Ideas delight us, define us and defeat us. Some are so incendiary that they condemn people to burn at the stake. Some are so insistent that they survive centuries of neglect and obscurity and blaze anew when they are exposed to the light. Stephen Greenblatt’s The Swerve is the story of a manuscript discovered by an Italian book hunter in 1417. De rerum natura, On the Nature of Things, a poem in Latin by a Roman named Titus Lucretius, explores the philosophy of Epicurus: that everything is made of atoms, that there is no heaven nor is there a hell, that gods are irrelevant and that a minute swerve in the path of an atom can send events veering off in an entirely new direction.
In this world so eloquently captured by Lucretius, pleasure is interwoven with virtue and religion presents a false and fearful front designed to control and subdue the general populace. De rerum natura had been lost for more than a thousand years when Poggio Bracciolini found an ancient copy of it hidden away in a monastery. He was a celebrated scribe who had developed an exquisite and extremely legible calligraphy in the civilization that existed before the invention of the printing press. He was also the chief apostolic secretary to several popes and probably the most famous book hunter of his time. His discovery changed the world.
The concepts in Lucretius’ poem were anathema to the Catholic Church and the dissemination of the work was a risky venture. Typically, a rediscovered classical manuscript would be carefully copied and recopied, discussed, debated, loaned to intellectual colleagues and collected by the wealthy. This manuscript, when it finally began to make its way around, caused alarm among the clergy and bred charges of heresy for those who commented on it, taught from it or wrote about it. It also influenced the development of modern scientific theory and humanist philosophy and provided the foundation for many of the ideas and beliefs at the heart of our own society.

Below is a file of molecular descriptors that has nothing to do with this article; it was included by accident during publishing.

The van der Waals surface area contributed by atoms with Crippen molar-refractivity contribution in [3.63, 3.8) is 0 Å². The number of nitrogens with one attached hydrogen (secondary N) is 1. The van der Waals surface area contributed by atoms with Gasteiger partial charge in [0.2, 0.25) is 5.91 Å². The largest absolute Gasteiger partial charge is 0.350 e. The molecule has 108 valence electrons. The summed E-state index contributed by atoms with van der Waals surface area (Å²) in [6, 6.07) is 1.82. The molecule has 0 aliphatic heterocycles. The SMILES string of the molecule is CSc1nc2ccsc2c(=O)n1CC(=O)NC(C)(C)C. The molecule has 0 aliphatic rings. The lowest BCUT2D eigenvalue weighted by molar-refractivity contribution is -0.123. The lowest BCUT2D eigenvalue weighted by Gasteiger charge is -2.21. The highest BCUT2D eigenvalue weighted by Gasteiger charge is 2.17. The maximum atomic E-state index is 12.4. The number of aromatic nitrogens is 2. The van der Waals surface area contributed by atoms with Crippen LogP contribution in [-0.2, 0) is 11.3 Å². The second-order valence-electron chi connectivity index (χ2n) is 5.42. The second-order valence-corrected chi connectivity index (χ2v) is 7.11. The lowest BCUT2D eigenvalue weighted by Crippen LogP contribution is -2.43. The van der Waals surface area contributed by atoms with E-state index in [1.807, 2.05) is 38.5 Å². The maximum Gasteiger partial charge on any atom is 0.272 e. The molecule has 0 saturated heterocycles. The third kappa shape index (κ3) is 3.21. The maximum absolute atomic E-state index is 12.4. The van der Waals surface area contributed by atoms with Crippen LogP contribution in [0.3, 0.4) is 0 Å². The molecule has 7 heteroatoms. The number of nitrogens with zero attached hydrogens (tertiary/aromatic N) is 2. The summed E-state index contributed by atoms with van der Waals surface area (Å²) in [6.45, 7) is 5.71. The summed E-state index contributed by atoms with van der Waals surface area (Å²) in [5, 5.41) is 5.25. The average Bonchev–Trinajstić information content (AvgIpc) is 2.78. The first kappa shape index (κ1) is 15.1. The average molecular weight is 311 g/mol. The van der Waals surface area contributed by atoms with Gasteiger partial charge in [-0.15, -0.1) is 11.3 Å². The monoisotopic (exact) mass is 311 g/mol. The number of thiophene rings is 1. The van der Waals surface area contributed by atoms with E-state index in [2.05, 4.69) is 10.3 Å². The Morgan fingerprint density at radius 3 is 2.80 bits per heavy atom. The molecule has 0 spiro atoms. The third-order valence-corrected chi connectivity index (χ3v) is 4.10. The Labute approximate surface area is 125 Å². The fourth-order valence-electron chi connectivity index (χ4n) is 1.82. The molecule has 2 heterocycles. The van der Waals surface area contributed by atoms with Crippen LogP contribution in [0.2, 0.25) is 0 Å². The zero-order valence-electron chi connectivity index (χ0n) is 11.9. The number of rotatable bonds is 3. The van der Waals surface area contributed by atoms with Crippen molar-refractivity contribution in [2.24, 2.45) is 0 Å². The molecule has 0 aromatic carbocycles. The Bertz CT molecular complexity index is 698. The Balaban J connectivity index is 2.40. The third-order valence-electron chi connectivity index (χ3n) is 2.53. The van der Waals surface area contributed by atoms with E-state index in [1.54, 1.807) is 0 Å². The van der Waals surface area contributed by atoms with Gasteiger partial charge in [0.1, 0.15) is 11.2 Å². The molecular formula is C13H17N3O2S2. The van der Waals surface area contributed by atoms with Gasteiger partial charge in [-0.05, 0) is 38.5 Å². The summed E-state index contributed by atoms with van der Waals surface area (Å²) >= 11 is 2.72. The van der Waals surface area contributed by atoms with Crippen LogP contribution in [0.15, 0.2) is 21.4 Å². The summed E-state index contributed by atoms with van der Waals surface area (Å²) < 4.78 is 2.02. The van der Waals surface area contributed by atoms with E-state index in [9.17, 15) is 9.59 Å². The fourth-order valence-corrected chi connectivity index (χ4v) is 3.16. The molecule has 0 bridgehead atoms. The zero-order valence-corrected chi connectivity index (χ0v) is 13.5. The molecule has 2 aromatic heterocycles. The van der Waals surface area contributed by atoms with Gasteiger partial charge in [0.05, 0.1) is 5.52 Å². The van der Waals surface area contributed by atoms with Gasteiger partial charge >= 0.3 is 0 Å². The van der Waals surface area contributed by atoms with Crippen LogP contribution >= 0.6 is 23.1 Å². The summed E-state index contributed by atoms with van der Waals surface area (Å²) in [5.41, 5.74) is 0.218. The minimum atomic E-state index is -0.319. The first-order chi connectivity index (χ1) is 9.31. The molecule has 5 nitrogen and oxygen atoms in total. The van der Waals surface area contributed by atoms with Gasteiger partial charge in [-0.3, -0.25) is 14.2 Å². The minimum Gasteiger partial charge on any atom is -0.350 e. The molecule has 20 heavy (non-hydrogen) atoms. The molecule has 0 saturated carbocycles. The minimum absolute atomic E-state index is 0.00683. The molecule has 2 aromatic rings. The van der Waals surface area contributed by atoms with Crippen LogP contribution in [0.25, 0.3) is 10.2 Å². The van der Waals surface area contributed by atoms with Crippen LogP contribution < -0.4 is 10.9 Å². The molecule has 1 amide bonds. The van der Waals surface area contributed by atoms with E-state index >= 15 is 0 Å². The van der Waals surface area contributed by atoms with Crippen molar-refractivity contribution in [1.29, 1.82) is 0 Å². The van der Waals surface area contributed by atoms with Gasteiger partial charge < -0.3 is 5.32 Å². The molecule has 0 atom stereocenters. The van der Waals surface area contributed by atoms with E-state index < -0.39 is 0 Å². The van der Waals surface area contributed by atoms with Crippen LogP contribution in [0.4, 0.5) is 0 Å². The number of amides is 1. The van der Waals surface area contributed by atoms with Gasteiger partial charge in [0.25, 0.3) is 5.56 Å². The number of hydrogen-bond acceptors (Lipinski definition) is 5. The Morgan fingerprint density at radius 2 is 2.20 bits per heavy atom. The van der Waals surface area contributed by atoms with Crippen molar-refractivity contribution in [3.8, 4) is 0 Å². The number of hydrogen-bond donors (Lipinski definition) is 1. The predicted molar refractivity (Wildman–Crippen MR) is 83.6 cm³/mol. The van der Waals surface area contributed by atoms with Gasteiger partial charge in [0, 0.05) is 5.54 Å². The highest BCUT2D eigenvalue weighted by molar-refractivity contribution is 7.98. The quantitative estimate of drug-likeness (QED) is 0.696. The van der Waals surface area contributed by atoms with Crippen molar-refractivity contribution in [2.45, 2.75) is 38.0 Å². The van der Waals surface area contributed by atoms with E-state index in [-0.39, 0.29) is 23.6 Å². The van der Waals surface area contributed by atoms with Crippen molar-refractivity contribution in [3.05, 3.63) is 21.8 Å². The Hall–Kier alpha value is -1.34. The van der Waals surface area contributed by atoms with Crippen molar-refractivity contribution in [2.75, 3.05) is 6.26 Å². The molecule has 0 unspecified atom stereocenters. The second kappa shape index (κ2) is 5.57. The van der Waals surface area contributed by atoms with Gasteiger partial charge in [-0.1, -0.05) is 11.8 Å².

Thomas Jefferson owes a debt to Lucretius and Epicurus for his contribution to the Declaration of Independence, which states as a right and aspiration “the pursuit of Happiness.” An Epicurean notion that Jefferson embraced and freely admitted to is explicit in the foundational documents of the United States. The atomic explanation and the views and values in On the Nature of Things are pervasive throughout modern thought and discovery. The unearthing of the manuscript is a fascinating story, set in the tumultuous and dangerous politics of the fifteenth century. As compelling is the tracing of the effects of a poem on lives and on history. Shakespeare, Galileo, Darwin, Einstein, Botticelli and Freud all eventually made crucial use of the material in De rerum natura.
The Swerve is terrific reading and Poggio is an engaging sleuth and tour guide. Greenblatt’s reconstruction reads like a good novel. Much as Poggio rescued an important manuscript from obscurity, Greenblatt has rescued an important historical figure and brought him to vivid life in this book.
The Swerve: How the World Became Modern Stephen Greenblatt | W. W. Norton & Company 2011